How to Use Correct Order for C Programming Math Functions
Before you flee the tyranny of the Unavoidable Math, you need to know about the order of precedence for C programming. It’s not a religious order, and it has nothing to do with guessing the future. It’s about ensuring that the math equations you code in C represent what you intend.
How to get the order correct
Consider the following puzzle. Can you guess the value of the variable answer?
answer = 5 + 4 * 3;
As a human, reading the puzzle from left to right, you’d probably answer 27: 5 + 4 is 9 times 3 is 27. That’s correct. The computer, however, would answer 17.
The computer isn’t wrong — it just assumes that multiplication is more important than addition. Therefore, that part of the equation gets calculated first. To the computer, the actual order of the values and operators is less important than which operators are used. To put it another way, multiplication has precedence over addition.
You can remember the basic order of precedence for the basic math operators like this:
First: Multiplication, Division
Second: Addition, Subtraction
The clever mnemonic for the basic order of precedence is, “My Dear Aunt Sally.” For more detail on the order of precedence for all C language operators, see Appendix G.
Exercise 1: Write a program that evaluates the following equation, displaying the result:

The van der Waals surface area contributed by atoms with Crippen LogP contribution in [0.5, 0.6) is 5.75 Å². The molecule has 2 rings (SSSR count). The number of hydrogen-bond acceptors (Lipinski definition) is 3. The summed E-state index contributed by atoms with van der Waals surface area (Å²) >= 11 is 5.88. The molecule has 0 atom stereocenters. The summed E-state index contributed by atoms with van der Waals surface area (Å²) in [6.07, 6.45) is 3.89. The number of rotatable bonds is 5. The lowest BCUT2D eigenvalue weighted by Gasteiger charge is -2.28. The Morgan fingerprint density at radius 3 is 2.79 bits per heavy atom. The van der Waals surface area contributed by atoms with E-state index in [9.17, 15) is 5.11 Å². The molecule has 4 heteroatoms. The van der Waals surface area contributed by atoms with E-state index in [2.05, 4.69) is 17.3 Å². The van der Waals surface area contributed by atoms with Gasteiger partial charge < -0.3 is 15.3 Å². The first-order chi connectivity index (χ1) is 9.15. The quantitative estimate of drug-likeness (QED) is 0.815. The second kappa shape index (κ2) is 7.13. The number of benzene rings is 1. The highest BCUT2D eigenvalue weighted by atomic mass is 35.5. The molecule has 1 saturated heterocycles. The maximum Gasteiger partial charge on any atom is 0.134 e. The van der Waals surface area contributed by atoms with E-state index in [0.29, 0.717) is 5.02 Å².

20  5 * 2 + 42 / 6
See whether you can guess the output before the program runs.
Exercise 2: Modify the code from Exercise 1 so that the program evaluates the equation
12 / 3 / 2
No, that’s not a date. It’s 12 divided by 3 divided by 2.
How to force order with parentheses
The order of precedence can be fooled by using parentheses. As far as the C language is concerned, anything happening within parentheses is evaluated first in any equation. So even when you forget the order of precedence, you can force it by hugging parts of an equation with parentheses.
Math ahead!
Exercise 3: Code the following equation so that the result equals 14, not 2:
12  5 * 2
Exercise 4: Code the following equation (from Exercise 1) so that addition and subtraction take place before multiplication and division. If you do it correctly, the result is 110:
20  5 * 2 + 42 / 6

In the future, the code you write may deal more with variables than with immediate values, so you must understand the equation and what’s being evaluated. For example, if you need to add the number of fulltime and parttime employees before you divide by the total payroll, put the first two values in parentheses.

Beyond the order of precedence, parentheses add a level of readability to the code, especially in long equations. Even when parentheses aren’t necessary, consider adding them if the result is more readable code.